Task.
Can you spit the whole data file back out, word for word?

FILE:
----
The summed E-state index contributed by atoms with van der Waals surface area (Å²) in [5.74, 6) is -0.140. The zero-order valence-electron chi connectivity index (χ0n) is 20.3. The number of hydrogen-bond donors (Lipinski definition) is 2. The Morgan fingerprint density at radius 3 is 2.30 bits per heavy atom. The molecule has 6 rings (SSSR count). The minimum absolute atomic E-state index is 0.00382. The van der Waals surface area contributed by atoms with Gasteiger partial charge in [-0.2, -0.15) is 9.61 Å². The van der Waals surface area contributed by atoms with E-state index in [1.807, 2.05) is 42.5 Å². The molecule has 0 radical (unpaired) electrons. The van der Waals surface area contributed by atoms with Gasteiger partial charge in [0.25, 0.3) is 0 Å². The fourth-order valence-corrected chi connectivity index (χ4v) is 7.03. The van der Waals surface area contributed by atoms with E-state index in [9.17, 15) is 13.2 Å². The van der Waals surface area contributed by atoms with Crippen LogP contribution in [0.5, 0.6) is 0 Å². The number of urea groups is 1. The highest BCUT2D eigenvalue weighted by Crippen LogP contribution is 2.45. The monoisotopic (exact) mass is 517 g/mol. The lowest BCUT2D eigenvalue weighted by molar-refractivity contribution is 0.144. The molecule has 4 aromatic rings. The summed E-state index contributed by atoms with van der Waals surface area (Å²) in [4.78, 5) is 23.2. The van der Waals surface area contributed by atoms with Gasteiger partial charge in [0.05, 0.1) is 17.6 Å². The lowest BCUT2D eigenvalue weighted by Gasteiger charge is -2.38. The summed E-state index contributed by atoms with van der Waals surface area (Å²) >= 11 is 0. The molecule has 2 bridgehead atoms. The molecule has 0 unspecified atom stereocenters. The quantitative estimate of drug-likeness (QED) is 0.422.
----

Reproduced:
The summed E-state index contributed by atoms with van der Waals surface area (Å²) in [5.74, 6) is -0.140. The zero-order valence-electron chi connectivity index (χ0n) is 20.3. The number of hydrogen-bond donors (Lipinski definition) is 2. The Morgan fingerprint density at radius 3 is 2.30 bits per heavy atom. The molecule has 6 rings (SSSR count). The minimum absolute atomic E-state index is 0.00382. The van der Waals surface area contributed by atoms with Gasteiger partial charge in [-0.2, -0.15) is 9.61 Å². The van der Waals surface area contributed by atoms with E-state index in [1.807, 2.05) is 42.5 Å². The molecule has 0 radical (unpaired) electrons. The van der Waals surface area contributed by atoms with Gasteiger partial charge in [0.25, 0.3) is 0 Å². The fourth-order valence-corrected chi connectivity index (χ4v) is 7.03. The van der Waals surface area contributed by atoms with E-state index in [9.17, 15) is 13.2 Å². The van der Waals surface area contributed by atoms with Crippen LogP contribution in [0.5, 0.6) is 0 Å². The number of urea groups is 1. The highest BCUT2D eigenvalue weighted by Crippen LogP contribution is 2.45. The monoisotopic (exact) mass is 517 g/mol. The lowest BCUT2D eigenvalue weighted by molar-refractivity contribution is 0.144. The molecule has 4 aromatic rings. The summed E-state index contributed by atoms with van der Waals surface area (Å²) in [4.78, 5) is 23.2. The van der Waals surface area contributed by atoms with Gasteiger partial charge in [0.05, 0.1) is 17.6 Å². The lowest BCUT2D eigenvalue weighted by Gasteiger charge is -2.38. The summed E-state index contributed by atoms with van der Waals surface area (Å²) >= 11 is 0. The molecule has 2 bridgehead atoms. The molecule has 0 unspecified atom stereocenters. The quantitative estimate of drug-likeness (QED) is 0.422.